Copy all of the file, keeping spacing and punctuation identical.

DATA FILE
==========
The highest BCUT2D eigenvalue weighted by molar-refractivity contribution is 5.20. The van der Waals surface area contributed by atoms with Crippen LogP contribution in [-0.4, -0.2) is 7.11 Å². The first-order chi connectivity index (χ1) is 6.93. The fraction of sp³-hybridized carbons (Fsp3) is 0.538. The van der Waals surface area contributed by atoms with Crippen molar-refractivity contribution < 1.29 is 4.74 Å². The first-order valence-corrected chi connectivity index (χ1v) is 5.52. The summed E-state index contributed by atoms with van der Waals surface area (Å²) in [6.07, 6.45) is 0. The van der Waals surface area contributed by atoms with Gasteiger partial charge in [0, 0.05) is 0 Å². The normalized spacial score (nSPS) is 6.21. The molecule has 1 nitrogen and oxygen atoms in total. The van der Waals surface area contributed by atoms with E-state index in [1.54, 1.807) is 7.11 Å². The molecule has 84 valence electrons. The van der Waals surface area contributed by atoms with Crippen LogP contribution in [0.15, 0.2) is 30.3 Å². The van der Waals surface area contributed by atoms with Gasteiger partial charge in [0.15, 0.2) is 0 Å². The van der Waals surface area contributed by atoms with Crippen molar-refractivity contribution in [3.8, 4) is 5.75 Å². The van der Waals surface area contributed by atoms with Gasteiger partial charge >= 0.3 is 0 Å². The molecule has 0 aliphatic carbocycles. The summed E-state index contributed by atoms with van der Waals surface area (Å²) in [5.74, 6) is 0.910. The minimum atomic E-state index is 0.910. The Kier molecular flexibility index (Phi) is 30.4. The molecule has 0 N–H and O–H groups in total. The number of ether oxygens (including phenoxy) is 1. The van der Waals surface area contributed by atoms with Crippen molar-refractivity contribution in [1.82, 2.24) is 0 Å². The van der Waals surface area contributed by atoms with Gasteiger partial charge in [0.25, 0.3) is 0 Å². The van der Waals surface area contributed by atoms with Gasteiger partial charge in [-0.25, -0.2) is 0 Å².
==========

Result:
The highest BCUT2D eigenvalue weighted by molar-refractivity contribution is 5.20. The van der Waals surface area contributed by atoms with Crippen LogP contribution in [-0.4, -0.2) is 7.11 Å². The first-order chi connectivity index (χ1) is 6.93. The fraction of sp³-hybridized carbons (Fsp3) is 0.538. The van der Waals surface area contributed by atoms with Crippen molar-refractivity contribution < 1.29 is 4.74 Å². The first-order valence-corrected chi connectivity index (χ1v) is 5.52. The summed E-state index contributed by atoms with van der Waals surface area (Å²) in [6.07, 6.45) is 0. The van der Waals surface area contributed by atoms with Gasteiger partial charge in [0, 0.05) is 0 Å². The normalized spacial score (nSPS) is 6.21. The molecule has 1 nitrogen and oxygen atoms in total. The van der Waals surface area contributed by atoms with E-state index in [1.54, 1.807) is 7.11 Å². The molecule has 84 valence electrons. The van der Waals surface area contributed by atoms with Crippen LogP contribution in [0.15, 0.2) is 30.3 Å². The van der Waals surface area contributed by atoms with Gasteiger partial charge in [0.15, 0.2) is 0 Å². The van der Waals surface area contributed by atoms with Crippen molar-refractivity contribution in [3.8, 4) is 5.75 Å². The van der Waals surface area contributed by atoms with Gasteiger partial charge >= 0.3 is 0 Å². The molecule has 0 aliphatic carbocycles. The summed E-state index contributed by atoms with van der Waals surface area (Å²) in [5.74, 6) is 0.910. The minimum atomic E-state index is 0.910. The Kier molecular flexibility index (Phi) is 30.4. The molecule has 0 N–H and O–H groups in total. The number of ether oxygens (including phenoxy) is 1. The van der Waals surface area contributed by atoms with Crippen molar-refractivity contribution in [1.82, 2.24) is 0 Å². The van der Waals surface area contributed by atoms with Gasteiger partial charge in [0.25, 0.3) is 0 Å². The van der Waals surface area contributed by atoms with Gasteiger partial charge in [-0.25, -0.2) is 0 Å².